Pour the mixture into the saucepan again. Cook over medium low heat, stirring constantly, until the custard begins to coat the back of a spoon and the temperature of the sauce is 170°F when you check it with an instant read thermometer.
Strain immediately into a clean bowl and immediately whisk to incorporate some cool air. Allow it to cool for at least 30 minutes before serving. If you are not using it immediately, cover the bowl with plastic wrap and refrigerate. Bring it to room temperature just before serving.

Serves 8

Wednesday, June 9, 2010


When I was a kid, can you believe, I was sent to school with homemade chocolate chip cookies. I was mortified, humiliated and totally embarrassed. All the other kids brought Chips Ahoy cookies in their lunch bags! No, not me! I could be so lucky! I would have killed a kid for one of those Chips Ahoy. I never told my mother but I actually I traded my homemade chocolate chip cookies just for the sheer joy of sinking my teeth into a cookie that came from a grocery store shelf.

Can you imagine how horrible it was to take my little sandwich baggie out of my lunch bag and chomp away on homemade Nestle's semi-sweet chocolate morsel-laden, chewy, gooey chocolate chip cookies that reeked of good vanilla and butter? But it was those crunchy, hard, cardboard-tasting Chips Ahoy I craved. All the other kids had them, why couldn't I?

Yeah, everything in my house growing up was homemade. It all started with a tomato sandwich when I was about five. Most kids delighted in PB and J or tuna salad sandwiches but NO, not my house, not my mother. Not on her dead body!

I'll never forget the time when I was about 8 to 10, we were grocery shopping at Stop and Shop. It was lunch time and I was starving. "Can we get a can of clam chowder?" I asked my mother. You would have thought I had asked for the moon. She looked at me like I had just created the worst sin imaginable. Trust me, I was just a hungry kid with a gnawing ache in my stomach. I wanted to go home, use the electric can opener to open that can of clam chowder, pour that chunky, flour-bound clam chowder into a saucepan and in seconds I'd have a steamy hot bowl of soup. No, you know what she did this time? She bought a can of clams and when we got home, made me a pot full of homemade clam chowder, her specialty.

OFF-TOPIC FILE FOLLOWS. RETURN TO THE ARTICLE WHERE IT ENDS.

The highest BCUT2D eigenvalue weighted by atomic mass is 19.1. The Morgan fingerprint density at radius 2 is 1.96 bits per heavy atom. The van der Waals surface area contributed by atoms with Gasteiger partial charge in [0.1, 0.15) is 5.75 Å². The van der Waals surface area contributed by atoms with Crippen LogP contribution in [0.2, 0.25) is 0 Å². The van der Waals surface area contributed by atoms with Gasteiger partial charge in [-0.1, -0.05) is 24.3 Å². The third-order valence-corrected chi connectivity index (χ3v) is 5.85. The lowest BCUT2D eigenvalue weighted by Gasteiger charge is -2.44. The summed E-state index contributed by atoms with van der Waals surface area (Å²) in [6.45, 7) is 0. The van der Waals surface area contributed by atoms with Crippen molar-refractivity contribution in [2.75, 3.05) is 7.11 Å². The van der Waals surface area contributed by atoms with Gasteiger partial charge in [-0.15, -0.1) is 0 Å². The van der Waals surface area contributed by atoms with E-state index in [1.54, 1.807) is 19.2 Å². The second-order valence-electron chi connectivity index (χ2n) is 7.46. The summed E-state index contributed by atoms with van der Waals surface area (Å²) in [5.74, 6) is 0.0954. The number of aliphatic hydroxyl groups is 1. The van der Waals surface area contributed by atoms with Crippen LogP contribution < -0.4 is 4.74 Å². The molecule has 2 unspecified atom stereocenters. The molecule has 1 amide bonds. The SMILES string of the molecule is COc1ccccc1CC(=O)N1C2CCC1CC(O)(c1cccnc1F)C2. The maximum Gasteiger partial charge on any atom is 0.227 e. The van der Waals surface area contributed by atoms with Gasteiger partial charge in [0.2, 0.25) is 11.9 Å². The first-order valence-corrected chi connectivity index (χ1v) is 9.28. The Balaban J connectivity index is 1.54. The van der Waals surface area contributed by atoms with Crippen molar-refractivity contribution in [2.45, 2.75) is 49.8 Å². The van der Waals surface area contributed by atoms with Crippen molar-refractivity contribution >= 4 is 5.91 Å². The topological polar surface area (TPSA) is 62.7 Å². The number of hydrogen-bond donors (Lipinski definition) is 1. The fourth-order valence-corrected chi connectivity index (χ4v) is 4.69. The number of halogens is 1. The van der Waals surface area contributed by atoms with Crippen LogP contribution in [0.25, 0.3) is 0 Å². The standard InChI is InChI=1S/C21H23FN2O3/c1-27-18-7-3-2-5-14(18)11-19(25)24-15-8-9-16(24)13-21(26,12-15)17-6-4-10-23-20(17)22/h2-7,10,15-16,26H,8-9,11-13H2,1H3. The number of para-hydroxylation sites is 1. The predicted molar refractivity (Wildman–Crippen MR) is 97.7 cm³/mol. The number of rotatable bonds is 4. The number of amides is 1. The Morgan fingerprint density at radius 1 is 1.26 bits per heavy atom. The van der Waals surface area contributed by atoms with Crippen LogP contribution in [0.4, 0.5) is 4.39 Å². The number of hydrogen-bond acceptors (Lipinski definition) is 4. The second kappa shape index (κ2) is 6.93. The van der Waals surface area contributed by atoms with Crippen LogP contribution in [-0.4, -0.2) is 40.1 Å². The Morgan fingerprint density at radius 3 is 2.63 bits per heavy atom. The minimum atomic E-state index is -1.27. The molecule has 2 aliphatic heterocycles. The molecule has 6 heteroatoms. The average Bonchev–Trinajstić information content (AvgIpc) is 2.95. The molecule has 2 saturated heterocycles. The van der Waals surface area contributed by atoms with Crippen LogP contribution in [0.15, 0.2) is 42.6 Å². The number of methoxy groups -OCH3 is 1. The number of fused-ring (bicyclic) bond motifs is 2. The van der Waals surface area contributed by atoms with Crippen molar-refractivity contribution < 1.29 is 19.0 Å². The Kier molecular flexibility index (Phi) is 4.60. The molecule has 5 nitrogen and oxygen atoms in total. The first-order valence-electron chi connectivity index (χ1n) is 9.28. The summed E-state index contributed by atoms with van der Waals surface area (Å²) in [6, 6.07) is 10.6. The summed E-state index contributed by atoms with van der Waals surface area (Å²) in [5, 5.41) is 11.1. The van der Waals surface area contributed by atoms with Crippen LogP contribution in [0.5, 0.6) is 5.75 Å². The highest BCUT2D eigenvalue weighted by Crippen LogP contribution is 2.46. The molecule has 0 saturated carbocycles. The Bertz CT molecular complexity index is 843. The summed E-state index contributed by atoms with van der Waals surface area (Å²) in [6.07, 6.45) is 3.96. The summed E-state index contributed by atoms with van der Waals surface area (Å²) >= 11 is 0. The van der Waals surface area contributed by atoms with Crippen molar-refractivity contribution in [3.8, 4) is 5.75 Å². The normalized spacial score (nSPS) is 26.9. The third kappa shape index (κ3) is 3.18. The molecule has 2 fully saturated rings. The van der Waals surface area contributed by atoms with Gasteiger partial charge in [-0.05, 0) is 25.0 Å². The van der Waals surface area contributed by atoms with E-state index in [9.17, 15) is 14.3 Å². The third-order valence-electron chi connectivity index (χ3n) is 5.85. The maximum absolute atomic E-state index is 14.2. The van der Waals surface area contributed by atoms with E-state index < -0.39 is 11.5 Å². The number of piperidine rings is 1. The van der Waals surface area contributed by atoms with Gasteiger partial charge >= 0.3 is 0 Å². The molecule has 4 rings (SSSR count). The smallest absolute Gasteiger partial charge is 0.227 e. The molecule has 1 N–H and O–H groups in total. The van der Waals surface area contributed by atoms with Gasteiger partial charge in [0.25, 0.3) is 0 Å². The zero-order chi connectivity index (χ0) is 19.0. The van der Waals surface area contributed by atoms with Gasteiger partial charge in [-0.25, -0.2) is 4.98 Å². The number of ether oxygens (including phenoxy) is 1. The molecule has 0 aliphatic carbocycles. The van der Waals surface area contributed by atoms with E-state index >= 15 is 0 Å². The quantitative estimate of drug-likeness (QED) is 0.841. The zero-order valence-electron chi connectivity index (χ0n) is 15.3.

Yup, everything was homemade and when I was a kid, I didn't get it! I guess I was spoiled by the word "homemade." And now I know I could never be so lucky to be burdened by a single word. And so I share a recipe for my Great Aunt Jin's homemade Ginger Molasses Crinkles. Aunt Jin died when I was just seven but I remember how she called me "precious!" I was anything but precious but I had her fooled. Really, her cookies were what was precious and they were homemade!

Ginger Molasses Crinkles

I tried these cookies with all butter and they didn't crinkle. The vegetable shortening contributes a tenderness while the butter enhances the flavor.

2 1/4 cups all-purpose flour
2 teaspoons baking soda
Large pinch salt
1 teaspoon cinnamon
1 teaspoon ground ginger
1/2 teaspoon cloves
1/4 cup unsalted butter
1/2 cup solid vegetable shortening
1 cup brown sugar
1 egg
1/4 cup molasses
Granulated sugar

Sift flour, baking soda, salt, cinnamon, ginger and cloves together.

In the bowl to an electric mixer, beat the butter, vegetable shortening, sugar and egg until light and fluffy. Add the molasses and beat until smooth. On low speed, add the dry ingredients just until mixed. Cover the dough and refrigerate for 1 hour.

Preheat an oven to 375 degrees. Grease two cookie sheets.

With your hands, roll slightly rounded tablespoons of dough into balls, 1 1/4-inches in diameter. Dip the top in granulated sugar. Place the balls, sugar side up, on the baking sheets 3-inches apart.

Bake until golden, 10 to 12 minutes.

Cool on cooling racks and repeat with the remaining dough.

Makes approximately 3 1/2 dozen.